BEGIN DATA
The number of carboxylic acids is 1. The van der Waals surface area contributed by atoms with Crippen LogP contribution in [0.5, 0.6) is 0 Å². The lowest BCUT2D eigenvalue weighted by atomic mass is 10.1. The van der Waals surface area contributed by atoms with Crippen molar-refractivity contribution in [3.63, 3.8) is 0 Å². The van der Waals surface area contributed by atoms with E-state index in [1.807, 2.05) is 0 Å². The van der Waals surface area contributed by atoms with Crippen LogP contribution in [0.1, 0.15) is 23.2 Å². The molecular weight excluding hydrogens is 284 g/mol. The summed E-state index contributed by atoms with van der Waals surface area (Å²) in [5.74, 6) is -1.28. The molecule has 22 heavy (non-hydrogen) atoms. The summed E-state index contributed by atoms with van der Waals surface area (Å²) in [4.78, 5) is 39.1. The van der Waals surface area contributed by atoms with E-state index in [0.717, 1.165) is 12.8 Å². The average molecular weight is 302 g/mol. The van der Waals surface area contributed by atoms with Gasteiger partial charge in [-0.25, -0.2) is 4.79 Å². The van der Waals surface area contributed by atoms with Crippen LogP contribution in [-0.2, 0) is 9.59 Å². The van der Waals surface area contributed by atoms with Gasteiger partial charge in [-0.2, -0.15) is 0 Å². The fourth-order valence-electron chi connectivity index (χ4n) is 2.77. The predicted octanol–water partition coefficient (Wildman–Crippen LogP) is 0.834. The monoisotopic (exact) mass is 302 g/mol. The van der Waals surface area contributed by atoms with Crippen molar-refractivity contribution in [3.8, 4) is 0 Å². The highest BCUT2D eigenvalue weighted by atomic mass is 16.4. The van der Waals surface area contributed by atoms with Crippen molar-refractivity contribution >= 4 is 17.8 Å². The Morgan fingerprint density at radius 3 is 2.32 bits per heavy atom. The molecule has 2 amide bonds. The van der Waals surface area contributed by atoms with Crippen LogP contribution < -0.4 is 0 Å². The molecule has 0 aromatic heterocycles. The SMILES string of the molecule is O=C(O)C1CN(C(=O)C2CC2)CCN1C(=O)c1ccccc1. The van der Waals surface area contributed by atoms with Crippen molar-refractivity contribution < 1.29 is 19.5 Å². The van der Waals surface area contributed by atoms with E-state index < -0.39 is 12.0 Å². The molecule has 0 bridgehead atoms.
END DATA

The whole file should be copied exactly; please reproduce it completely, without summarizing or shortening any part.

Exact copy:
The number of carboxylic acids is 1. The van der Waals surface area contributed by atoms with Crippen LogP contribution in [0.5, 0.6) is 0 Å². The lowest BCUT2D eigenvalue weighted by atomic mass is 10.1. The van der Waals surface area contributed by atoms with Crippen molar-refractivity contribution in [3.63, 3.8) is 0 Å². The van der Waals surface area contributed by atoms with E-state index in [1.807, 2.05) is 0 Å². The van der Waals surface area contributed by atoms with Crippen LogP contribution in [0.1, 0.15) is 23.2 Å². The molecular weight excluding hydrogens is 284 g/mol. The summed E-state index contributed by atoms with van der Waals surface area (Å²) in [5.74, 6) is -1.28. The molecule has 22 heavy (non-hydrogen) atoms. The summed E-state index contributed by atoms with van der Waals surface area (Å²) in [4.78, 5) is 39.1. The van der Waals surface area contributed by atoms with E-state index in [0.717, 1.165) is 12.8 Å². The average molecular weight is 302 g/mol. The van der Waals surface area contributed by atoms with Gasteiger partial charge in [-0.25, -0.2) is 4.79 Å². The van der Waals surface area contributed by atoms with Crippen LogP contribution in [-0.2, 0) is 9.59 Å². The van der Waals surface area contributed by atoms with Gasteiger partial charge in [-0.2, -0.15) is 0 Å². The fourth-order valence-electron chi connectivity index (χ4n) is 2.77. The predicted octanol–water partition coefficient (Wildman–Crippen LogP) is 0.834. The monoisotopic (exact) mass is 302 g/mol. The van der Waals surface area contributed by atoms with Crippen molar-refractivity contribution in [3.8, 4) is 0 Å². The highest BCUT2D eigenvalue weighted by atomic mass is 16.4. The van der Waals surface area contributed by atoms with Crippen molar-refractivity contribution >= 4 is 17.8 Å². The Morgan fingerprint density at radius 3 is 2.32 bits per heavy atom. The molecule has 2 amide bonds. The van der Waals surface area contributed by atoms with Crippen LogP contribution < -0.4 is 0 Å². The molecule has 0 aromatic heterocycles. The SMILES string of the molecule is O=C(O)C1CN(C(=O)C2CC2)CCN1C(=O)c1ccccc1. The van der Waals surface area contributed by atoms with Crippen molar-refractivity contribution < 1.29 is 19.5 Å². The van der Waals surface area contributed by atoms with E-state index < -0.39 is 12.0 Å². The molecule has 0 bridgehead atoms.